Then I kicked Adam out of the bed so he could get to the gym. he felt weird about going on Mother’s Day but guess what – on Mother’s Day you have to do what I want! Having him stay healthy and fit is part of my happiness as a mother. It would totally suck if I had to take care of him as well.
After the gym we took the family out for brunch. It was the brunch Aaron asked for as part of his birthday wishes. He wanted to eat breakfast for lunch. Fulfilling all your kids birthday wishes is part of my happiness as a mother.
In the afternoon we took in a 3D movie – Marvel’s latest, Dr. Strange in the Multiverse of Madness. Jack and Ben have been talking about it obsessively and Jack especially wanted to see it before everyone at his school spoiled it for him by talking about it before he saw it himself. Making sure your kids aren’t upset by spoilers is part of my happiness as a mother.
That evening we spent quite a bit of time doing homework. Almost all the kids had assignments they needed help with, which Adam and I were happy to help. Watching the kids do well in school is part of my happiness as a mother.
This morning after we dropped all the kids off at school and I dropped my husband off at work. The house was finally quiet. During these quiet hours, the real Mother’s Day pampering will start. Having this down time just for me is part of my happiness as a mother.
This year we flew back to Florida for Spring Break.
If someone asked me where the ideal location for a second home would be, I’m not sure I would reply 1,300+ miles away, but since my sister and I have inherited this place, I’ve grown to crave my visits here.
This time we started the trip with two extra boys. Jack had his two friends join us for the first half of the trip.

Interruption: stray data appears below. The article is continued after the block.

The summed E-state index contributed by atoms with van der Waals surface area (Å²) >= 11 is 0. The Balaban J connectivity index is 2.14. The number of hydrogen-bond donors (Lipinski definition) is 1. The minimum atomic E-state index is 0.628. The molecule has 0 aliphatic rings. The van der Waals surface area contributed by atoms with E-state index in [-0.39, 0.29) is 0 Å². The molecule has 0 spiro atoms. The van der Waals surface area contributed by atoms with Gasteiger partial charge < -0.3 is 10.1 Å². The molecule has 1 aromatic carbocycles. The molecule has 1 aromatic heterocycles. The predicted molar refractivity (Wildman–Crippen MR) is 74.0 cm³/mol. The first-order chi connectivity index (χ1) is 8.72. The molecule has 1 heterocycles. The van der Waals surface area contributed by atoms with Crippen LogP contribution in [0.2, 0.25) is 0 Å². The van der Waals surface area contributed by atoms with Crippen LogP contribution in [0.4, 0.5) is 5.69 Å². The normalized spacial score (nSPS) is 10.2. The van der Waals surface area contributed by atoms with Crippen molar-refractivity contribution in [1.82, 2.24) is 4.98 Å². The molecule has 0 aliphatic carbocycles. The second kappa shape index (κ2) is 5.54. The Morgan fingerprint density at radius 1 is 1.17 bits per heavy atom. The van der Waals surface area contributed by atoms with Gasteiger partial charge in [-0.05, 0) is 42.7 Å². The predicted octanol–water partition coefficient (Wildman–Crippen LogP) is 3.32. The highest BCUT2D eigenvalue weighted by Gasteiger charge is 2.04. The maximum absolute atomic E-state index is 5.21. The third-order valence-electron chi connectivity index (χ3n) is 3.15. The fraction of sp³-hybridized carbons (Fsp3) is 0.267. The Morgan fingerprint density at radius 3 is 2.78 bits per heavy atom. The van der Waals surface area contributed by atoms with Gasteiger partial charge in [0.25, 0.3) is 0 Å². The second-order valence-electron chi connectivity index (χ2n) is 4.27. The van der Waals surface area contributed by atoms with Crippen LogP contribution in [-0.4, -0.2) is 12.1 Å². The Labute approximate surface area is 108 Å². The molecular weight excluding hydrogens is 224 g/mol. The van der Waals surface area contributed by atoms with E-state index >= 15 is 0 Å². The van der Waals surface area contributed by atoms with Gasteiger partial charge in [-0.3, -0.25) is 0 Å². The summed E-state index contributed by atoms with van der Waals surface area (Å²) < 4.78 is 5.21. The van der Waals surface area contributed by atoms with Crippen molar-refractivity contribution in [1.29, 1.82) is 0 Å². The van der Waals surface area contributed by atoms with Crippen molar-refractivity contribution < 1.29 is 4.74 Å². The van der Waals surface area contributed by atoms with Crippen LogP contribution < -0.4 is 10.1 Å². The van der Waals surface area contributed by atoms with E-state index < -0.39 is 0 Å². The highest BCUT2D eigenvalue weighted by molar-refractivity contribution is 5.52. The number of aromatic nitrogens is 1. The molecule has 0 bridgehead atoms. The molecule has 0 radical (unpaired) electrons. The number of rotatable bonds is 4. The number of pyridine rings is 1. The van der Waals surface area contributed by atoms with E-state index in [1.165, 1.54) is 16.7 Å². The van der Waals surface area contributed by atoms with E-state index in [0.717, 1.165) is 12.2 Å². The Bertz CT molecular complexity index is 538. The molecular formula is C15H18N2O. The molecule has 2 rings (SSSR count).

Some people think this would make the trip harder, but it actually makes it a lot easier. No matter what the activity, there was always someone who was game to join.
We spent a ton of time at a new park down the street that opened recently.
They have tennis courts, basketball courts, pickleball and volleyball.
We also swam in many pools…
Another day, Adam took the older boys to play golf.
Sometimes we just went out on the street in front of the house, something we could never do in the city. We would play basketball with one of the many neighbor’s nets set up on the street. We also flew kites, got our plane flyers caught on other peoples roofs and palm trees, and had ‘gun’ plane duels.
With all this activity, we deserved a few nice meals and treats.
We spent a lot of time with Grandpa. I’m not sure who enjoys Grandpa’s company more, the kids or me. Some days he came over and spent time with us, sometimes he babysat so Adam and I could act like adults. He also joined us for Passover.
I was also lucky to see many of my childhood friends this week, some who I’ve kept in touch with and some who I reunited with this trip.
After Jack’s buddies left, we ran around doing all the stuff we loved to do when we visit Florida.
In addition to all the treats we had on our own, we were also spoiled by people bringing treats over all week. My Aunt Doris brought over a huge apple pie, my next door neighbors wife (who used to own a bakery) gave us cookies and pound cake, and my father’s wife spoiled us with burger bombs and seder cookies.
It was such a sunny, social, and athletic vacation that coming back to overcast, snowy Chicago was a real shock to the system. I’m missing Florida already.